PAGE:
Richard II of Capua: Difference between revisions

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The eldest son and successor of [[Jordan I of Capua]] and [[Gaitelgrima, daughter of Guaimar IV|Gaitelgrima]], daughter of Prince [[Guaimar IV of Salerno]], he was named after his grandfather, [[Richard I of Capua]]. While digressing on this impressive lineage, the chronicler [[William of Apulia]] in his ''The Deeds of Robert Guiscard'' says that he "though now only a young man, already shows courage worthy of an adult."
 
He succeeded to his father's dominions at a very young age and immediately he and his family were thrown out of their city by the capricious Capuans. The [[counts of Aquino]] rose in rebellion and attacked [[Soria]], defended by Richard's uncle, [[Jonathan, Count of Carinola]].
 
The [[counts of Aquino]] rose in rebellion and attacked [[Soria]], defended by Richard's uncle, [[Jonathan, Count of Carinola]].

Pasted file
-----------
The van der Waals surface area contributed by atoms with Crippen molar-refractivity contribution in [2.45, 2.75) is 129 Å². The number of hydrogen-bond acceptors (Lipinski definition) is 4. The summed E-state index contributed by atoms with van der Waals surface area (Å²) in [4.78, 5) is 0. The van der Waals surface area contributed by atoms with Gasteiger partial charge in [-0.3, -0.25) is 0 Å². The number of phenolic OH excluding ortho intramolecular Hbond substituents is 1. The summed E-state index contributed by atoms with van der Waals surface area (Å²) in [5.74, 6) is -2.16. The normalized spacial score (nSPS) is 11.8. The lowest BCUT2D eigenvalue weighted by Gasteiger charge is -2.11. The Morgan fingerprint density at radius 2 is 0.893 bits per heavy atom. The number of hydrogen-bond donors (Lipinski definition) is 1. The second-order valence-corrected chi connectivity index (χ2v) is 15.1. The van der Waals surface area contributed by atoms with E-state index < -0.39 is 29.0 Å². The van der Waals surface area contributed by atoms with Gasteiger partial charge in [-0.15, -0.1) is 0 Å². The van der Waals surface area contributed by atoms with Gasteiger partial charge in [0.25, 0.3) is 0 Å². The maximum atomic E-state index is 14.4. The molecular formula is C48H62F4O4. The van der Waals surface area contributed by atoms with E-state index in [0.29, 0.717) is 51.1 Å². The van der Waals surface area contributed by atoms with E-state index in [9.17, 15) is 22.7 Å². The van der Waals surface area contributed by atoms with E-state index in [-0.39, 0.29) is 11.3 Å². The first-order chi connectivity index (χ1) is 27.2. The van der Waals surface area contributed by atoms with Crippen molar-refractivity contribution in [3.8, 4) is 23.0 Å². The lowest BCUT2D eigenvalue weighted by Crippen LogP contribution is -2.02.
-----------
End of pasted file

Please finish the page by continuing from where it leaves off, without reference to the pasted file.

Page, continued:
Richard was an exile for the next seven years (during which a [[Lombards|Lombard]] named [[Lando IV of Capua|Lando IV]] reigned) until, upon reaching his majority, he requested the aid of his great uncle, the [[count of Sicily]], [[Roger I of Sicily|Roger I]], and his first cousin once removed, the [[duke of Apulia]], [[Roger Borsa]]. The two Rogers came, the former in exchange for the city of [[Naples]] and the latter for Richard's recognition of Apulian suzerainty, in May [[1098]] and [[siege of Capua|besieged Capua]] for forty days.